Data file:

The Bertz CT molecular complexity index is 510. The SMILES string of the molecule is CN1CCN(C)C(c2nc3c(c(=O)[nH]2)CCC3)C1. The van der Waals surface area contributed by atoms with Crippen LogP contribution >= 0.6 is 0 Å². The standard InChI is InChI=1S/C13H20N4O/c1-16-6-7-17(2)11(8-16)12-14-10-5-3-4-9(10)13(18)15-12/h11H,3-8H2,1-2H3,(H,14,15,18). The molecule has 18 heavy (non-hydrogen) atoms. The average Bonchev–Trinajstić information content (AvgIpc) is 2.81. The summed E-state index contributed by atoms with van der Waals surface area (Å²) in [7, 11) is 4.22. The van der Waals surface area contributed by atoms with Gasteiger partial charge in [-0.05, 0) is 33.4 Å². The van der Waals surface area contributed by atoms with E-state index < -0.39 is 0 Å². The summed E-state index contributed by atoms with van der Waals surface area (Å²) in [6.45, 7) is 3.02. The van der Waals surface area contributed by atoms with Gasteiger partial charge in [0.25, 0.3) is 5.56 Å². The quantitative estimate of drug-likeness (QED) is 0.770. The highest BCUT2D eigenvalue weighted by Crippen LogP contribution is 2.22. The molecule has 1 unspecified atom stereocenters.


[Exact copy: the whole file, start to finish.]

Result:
The Bertz CT molecular complexity index is 510. The SMILES string of the molecule is CN1CCN(C)C(c2nc3c(c(=O)[nH]2)CCC3)C1. The van der Waals surface area contributed by atoms with Crippen LogP contribution >= 0.6 is 0 Å². The standard InChI is InChI=1S/C13H20N4O/c1-16-6-7-17(2)11(8-16)12-14-10-5-3-4-9(10)13(18)15-12/h11H,3-8H2,1-2H3,(H,14,15,18). The molecule has 18 heavy (non-hydrogen) atoms. The average Bonchev–Trinajstić information content (AvgIpc) is 2.81. The summed E-state index contributed by atoms with van der Waals surface area (Å²) in [7, 11) is 4.22. The van der Waals surface area contributed by atoms with Gasteiger partial charge in [-0.05, 0) is 33.4 Å². The van der Waals surface area contributed by atoms with E-state index < -0.39 is 0 Å². The summed E-state index contributed by atoms with van der Waals surface area (Å²) in [6.45, 7) is 3.02. The van der Waals surface area contributed by atoms with Gasteiger partial charge in [0.25, 0.3) is 5.56 Å². The quantitative estimate of drug-likeness (QED) is 0.770. The highest BCUT2D eigenvalue weighted by Crippen LogP contribution is 2.22. The molecule has 1 unspecified atom stereocenters.